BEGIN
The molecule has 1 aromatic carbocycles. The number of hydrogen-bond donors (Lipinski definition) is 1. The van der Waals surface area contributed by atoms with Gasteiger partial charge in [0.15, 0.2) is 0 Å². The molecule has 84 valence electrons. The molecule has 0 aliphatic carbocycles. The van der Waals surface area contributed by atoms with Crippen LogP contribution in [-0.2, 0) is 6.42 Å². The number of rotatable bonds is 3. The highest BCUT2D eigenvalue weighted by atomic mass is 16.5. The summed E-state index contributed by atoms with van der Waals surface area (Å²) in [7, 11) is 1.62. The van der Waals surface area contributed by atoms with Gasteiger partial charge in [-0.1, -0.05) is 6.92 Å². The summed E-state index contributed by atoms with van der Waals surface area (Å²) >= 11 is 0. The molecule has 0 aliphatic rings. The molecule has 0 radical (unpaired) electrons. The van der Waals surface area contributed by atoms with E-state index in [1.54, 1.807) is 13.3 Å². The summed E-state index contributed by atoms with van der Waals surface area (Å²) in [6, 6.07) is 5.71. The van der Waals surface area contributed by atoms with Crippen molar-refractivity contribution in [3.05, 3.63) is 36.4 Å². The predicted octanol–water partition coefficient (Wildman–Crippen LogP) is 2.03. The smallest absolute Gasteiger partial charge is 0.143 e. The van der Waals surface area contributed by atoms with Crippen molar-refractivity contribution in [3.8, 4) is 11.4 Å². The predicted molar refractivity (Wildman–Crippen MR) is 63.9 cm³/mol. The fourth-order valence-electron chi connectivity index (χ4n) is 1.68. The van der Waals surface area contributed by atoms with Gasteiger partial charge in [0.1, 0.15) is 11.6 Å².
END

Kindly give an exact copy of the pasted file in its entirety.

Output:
The molecule has 1 aromatic carbocycles. The number of hydrogen-bond donors (Lipinski definition) is 1. The van der Waals surface area contributed by atoms with Gasteiger partial charge in [0.15, 0.2) is 0 Å². The molecule has 84 valence electrons. The molecule has 0 aliphatic carbocycles. The van der Waals surface area contributed by atoms with Crippen LogP contribution in [-0.2, 0) is 6.42 Å². The number of rotatable bonds is 3. The highest BCUT2D eigenvalue weighted by atomic mass is 16.5. The summed E-state index contributed by atoms with van der Waals surface area (Å²) in [7, 11) is 1.62. The van der Waals surface area contributed by atoms with Gasteiger partial charge in [-0.1, -0.05) is 6.92 Å². The summed E-state index contributed by atoms with van der Waals surface area (Å²) >= 11 is 0. The molecule has 0 aliphatic rings. The molecule has 0 radical (unpaired) electrons. The van der Waals surface area contributed by atoms with E-state index in [1.54, 1.807) is 13.3 Å². The summed E-state index contributed by atoms with van der Waals surface area (Å²) in [6, 6.07) is 5.71. The van der Waals surface area contributed by atoms with Crippen molar-refractivity contribution in [3.05, 3.63) is 36.4 Å². The predicted octanol–water partition coefficient (Wildman–Crippen LogP) is 2.03. The smallest absolute Gasteiger partial charge is 0.143 e. The van der Waals surface area contributed by atoms with Crippen molar-refractivity contribution in [3.8, 4) is 11.4 Å². The predicted molar refractivity (Wildman–Crippen MR) is 63.9 cm³/mol. The fourth-order valence-electron chi connectivity index (χ4n) is 1.68. The van der Waals surface area contributed by atoms with Gasteiger partial charge in [0.1, 0.15) is 11.6 Å².